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City Curbs Surfing Instruction on Santa Monica Beach

By Jorge Casuso

January 11 – To ease overcrowding and lower tensions on Santa Monica State Beach, the City Council Tuesday night approved an ordinance that limits surf classes, which often conflict with swimmers and seasoned surfers.

Council members worried that the often advertised classes -- which draw large crowds to tents with flying banners -- could pose a safety risk to beachgoers and limit use of the popular beach.

“No one wants to be the big, bad regulator, but here’s a limited resource and there’s a big demand," said Council member Bobby Shriver.

“We need to spread the use and possibly limit the use,” said Council member Ken Genser.

“I think we need to do something,” said Council member Kevin McKeown. “This summer has shown us the condition of our beaches has gotten out of control.”

The address the growing problem on a beach synonymous with a freewheeling beach culture, the council unanimously voted to limit surfing instruction on the beach by requiring that surf classes of any size be authorized by the City.

Unlike the County of Los Angeles and California State Parks, which strictly limit all surfing school activities, Santa Monica’s liberal surf instruction policies do not regulate most surfing instruction -- leading to a free for all as surfing schools compete with one-on-one instructors for profits, City officials said.

Under the new law -- which council members called “a work in progress” -- the City would limit instruction to those groups issued a permit through the Open Space Division, or contracted through the Community Programs Division.

Under the new ordinance, permit holders will be required to pay a percentage of gross receipts to the City consistent with other beach concession services.

But council members worried that the regulations could limit the choice of instructors, nudge out low-income and inner city kids and be difficult to enforce, since an instructor could easily collect the fees under the table.

“The percentage of gross makes the City look like its just money grubbing,” Shriver said. “I for small is good. The one-on-one thing should be allowed.”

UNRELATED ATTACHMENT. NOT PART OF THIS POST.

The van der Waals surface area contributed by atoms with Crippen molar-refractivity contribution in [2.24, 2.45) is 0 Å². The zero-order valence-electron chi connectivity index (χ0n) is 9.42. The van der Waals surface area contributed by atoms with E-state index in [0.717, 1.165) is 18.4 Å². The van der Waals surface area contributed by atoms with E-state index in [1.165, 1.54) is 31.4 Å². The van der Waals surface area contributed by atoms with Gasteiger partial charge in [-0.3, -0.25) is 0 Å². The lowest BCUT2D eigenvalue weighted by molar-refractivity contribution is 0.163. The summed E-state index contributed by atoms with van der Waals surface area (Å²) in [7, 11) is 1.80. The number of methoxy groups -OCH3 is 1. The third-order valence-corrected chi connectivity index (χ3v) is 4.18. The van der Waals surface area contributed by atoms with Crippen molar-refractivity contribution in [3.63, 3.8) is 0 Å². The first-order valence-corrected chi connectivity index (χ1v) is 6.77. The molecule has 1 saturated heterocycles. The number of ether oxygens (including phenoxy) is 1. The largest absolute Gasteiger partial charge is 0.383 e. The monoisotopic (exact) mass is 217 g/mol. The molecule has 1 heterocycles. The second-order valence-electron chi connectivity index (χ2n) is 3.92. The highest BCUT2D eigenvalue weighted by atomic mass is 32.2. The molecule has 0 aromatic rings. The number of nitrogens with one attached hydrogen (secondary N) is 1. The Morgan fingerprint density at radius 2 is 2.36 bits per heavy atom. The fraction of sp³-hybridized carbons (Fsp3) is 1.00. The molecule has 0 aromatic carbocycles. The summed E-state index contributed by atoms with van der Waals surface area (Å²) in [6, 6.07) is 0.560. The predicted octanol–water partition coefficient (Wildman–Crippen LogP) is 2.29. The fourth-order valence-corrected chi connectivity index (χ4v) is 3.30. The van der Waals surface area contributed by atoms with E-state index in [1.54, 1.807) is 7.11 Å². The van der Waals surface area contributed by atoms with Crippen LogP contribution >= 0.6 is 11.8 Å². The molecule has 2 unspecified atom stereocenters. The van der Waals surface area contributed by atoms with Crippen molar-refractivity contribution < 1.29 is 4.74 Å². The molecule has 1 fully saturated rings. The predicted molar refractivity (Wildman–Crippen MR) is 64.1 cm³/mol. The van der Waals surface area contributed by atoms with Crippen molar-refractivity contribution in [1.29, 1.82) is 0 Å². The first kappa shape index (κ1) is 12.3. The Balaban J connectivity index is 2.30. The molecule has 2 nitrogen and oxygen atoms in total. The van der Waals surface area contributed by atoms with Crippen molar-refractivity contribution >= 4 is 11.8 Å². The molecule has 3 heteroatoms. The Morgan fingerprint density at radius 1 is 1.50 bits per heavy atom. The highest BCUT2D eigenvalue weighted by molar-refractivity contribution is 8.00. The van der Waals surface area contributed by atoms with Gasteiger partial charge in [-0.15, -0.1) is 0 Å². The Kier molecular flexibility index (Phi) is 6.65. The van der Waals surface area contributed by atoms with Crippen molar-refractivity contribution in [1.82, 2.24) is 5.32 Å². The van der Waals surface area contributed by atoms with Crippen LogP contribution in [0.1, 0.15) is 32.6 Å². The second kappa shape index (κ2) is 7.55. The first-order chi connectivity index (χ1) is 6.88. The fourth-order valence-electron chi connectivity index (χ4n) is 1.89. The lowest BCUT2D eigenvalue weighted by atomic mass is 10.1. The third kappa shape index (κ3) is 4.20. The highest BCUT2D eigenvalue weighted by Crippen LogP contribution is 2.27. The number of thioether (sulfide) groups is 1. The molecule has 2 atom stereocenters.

“How do we strike the right balance to make sure the range of operations reflect the needs of the community and provide a range of options?” Genser asked.

The City would “will be looking for a diversity of providers,” said Callie Hurd, the City’s open space manager. “Providers are most in touch with what people want.”

As for standards, the City requires instructors to know CPR and first aid and pass a criminal background check. Instructors of larger surf schools could be required to have lifeguard training, Hurd said.

Under the current municipal code, groups of less than 20 children or any number of adults can operate a surfing school without a permit or contract, although limited number of permits are available for larger groups on a first come, first served basis through the City’s Open Space Management Division.

The City also contracts with surf instructors to offer surfing lessons through the City’s Community Programs Division.

Under the proposed ordinance, “the permit would be issued with priority first to the City’s Community Program contractors, who offer affordable classes for the community, and secondly to accredited educational institutions offering surfing instruction for course credit,” according to staff.

“Other permits, such as permits for high-quality individual and walk-up instruction, would be awarded on a competitive basis such as through a Request for Proposals process.”

Many of the 15 speakers who testified Tuesday worried that the new regulations would curb their choice of instructors. Particularly worried were parents of young children who were happy with the teachers they hired, some of them for private lessons.

“The City should not be the authority to determine who is qualified to be an instructor,” said Roberta Brown.

“I can’t believe we’re limiting one-on-one instruction,” said another parent who noted the huge crowds gathered around “big banners” on the beach. “Give parents control over choosing instructors.”

Some surfing instructors also worried the regulations would wipe out their businesses.

“Two reasons we are here are safety and money,” said Alan King, another instructor. “The proposal is not going to organize, it’s going to monopolize. Many will not be able to make a living.”

“I’m against the restrictions,” said Sidney Lovelace, a surfing instructor. “I don’t think one-on-one instruction should be regulated at all.”

Other speakers said the regulations ran counter to the spirit of surfing on a beach that helped put the sport on he map.

“Santa Monica is the capital of surfing,” said Rabbi Nachum Shifren, known as the Surfing Rabbi. “You can’t regulate surfing. It’s the last frontier.

“It’s the Alaska we have let to escape the madness that we have here now, the Rabbi said.

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“No one wants to be the big, bad regulator, but here’s a limited resource and there’s a big demand." Bobby Shriver


“The City should not be the authority to determine who is qualified to be an instructor.” Roberta Brown


“You can’t regulate surfing. It’s the last frontier."
Nachum Shifren


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